For large-scale beekeepers:

4. Develop a mite monitoring kit that facilitates efficient disease and pest control
5. Create bilingual training guides, provide educational field days, and scale training protocols to other states within the North-Central region


Honey bees provide approximately $12 billion worth of pollination services in the US (Calderone 2012), making them essential to Minnesota and national agriculture. In addition, approximately 47% of US honey is produced in the North-Central region (USDA-NASS 2020). Beekeeping is also a popular hobby, side business or profession. Beekeepers are classified based on the number of colonies they manage: the hobby beekeeper group (fewer than 20 colonies), and the professional (called commercial or sideliner) beekeeper group (20-40,000 colonies). Nationally, all beekeepers struggle to keep their colonies healthy due to pests, pathogens, pesticides and lack of forage. For commercial beekeepers keeping honey bees as their livelihood, high rates of colony mortality are not economically viable. For hobby beekeepers, colony loss is also a financial burden. Beyond economics, parasites and viruses from sick colonies can spread to neighboring colonies. With current knowledge about how pests and viruses can spread between honey bee colonies (Peck & Seeley 2019), and even between species of bees (Spivak & Cariveau 2020) there is an urgency for beekeepers to get a handle on their colonies’ health. While hobby and commercial beekeepers function very differently, beekeepers share a common need for research-based diagnostic services and best management practices to keep honey bees healthier.

Beekeeping is a complex system of biology-based management that changes throughout the season and from year to year. Being a responsive beekeeper requires understanding the biology of the bees, understanding what the colony needs at a given time of year, and knowing when to intervene. One of the most complex and critical challenges beekeepers need to understand is the parasitic varroa mite (Varroa destructor) and viruses transmitted by the mite; a primary cause of colony mortality (Dainat et al. 2012). Despite awareness of the issue, beekeepers struggle to implement effective, timely testing and management strategies for varroa. Controlling varroa infestations requires advanced understanding of mite and bee biologies. Varroa populations increase in spring and summer when the honey bee population grows. In fall, the varroa population reaches its peak and can cause irreversible damage to the colony if not controlled. Timely varroa management can be the difference between colony survival and death. There are narrow windows of time across the season to effectively treat colonies for this mite. For example, if floral bloom and thus honey harvesting runs unseasonably late one summer, the window to manage mites before fall might be delayed, causing irreparable health damage to the colony. Because controlling varroa increases the probability a colony survives (Lee 2018), our goal is to help beekeepers of all levels learn the skills to manage varroa in a timely and effective manner, using key skills such as mite sampling, early-stage disease diagnostics, and seasonal planning.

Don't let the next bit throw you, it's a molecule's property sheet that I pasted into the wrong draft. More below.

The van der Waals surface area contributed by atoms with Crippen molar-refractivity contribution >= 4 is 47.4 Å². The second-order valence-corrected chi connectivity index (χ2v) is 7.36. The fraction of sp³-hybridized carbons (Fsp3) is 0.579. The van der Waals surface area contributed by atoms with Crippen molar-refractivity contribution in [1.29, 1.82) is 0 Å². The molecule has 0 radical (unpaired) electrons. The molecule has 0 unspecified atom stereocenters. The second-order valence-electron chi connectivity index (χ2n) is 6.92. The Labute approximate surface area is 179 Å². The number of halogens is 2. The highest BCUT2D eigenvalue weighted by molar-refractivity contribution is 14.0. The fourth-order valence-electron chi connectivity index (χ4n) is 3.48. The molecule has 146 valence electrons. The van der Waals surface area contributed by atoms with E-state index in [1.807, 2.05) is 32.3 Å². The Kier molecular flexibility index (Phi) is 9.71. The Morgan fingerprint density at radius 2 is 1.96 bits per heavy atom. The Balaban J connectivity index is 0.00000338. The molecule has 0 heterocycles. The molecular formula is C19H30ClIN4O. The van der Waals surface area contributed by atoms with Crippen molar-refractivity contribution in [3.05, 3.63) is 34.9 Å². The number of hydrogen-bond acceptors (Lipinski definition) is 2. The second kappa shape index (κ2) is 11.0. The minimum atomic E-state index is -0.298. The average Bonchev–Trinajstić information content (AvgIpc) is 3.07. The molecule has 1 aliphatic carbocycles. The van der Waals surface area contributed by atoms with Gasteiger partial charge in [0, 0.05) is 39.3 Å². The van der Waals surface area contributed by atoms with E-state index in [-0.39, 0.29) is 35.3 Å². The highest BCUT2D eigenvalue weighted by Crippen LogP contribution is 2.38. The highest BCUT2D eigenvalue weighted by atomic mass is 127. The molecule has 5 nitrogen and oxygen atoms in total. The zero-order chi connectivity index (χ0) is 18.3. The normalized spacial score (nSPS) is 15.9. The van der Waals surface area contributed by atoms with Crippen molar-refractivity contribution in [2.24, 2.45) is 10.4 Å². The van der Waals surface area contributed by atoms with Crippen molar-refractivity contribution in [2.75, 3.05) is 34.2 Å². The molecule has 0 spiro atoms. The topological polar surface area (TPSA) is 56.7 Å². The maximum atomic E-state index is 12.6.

Beyond understanding varroa, new hobby beekeepers need additional instruction. These beekeepers are often overwhelmed by the experience of keeping bees and lack the knowledge and confidence in performing basic colony management tasks. Discerning a colony’s health status requires training and practice in recognizing what healthy bees look like and identifying subtle and overt signs of multiple diseases. Sick colonies are often initially asymptomatic, making management decisions difficult for beekeepers. This group of inexperienced beekeepers needs support in understanding colony dynamics, identifying other common pests and diseases, and assessing if a colony is healthy or unhealthy.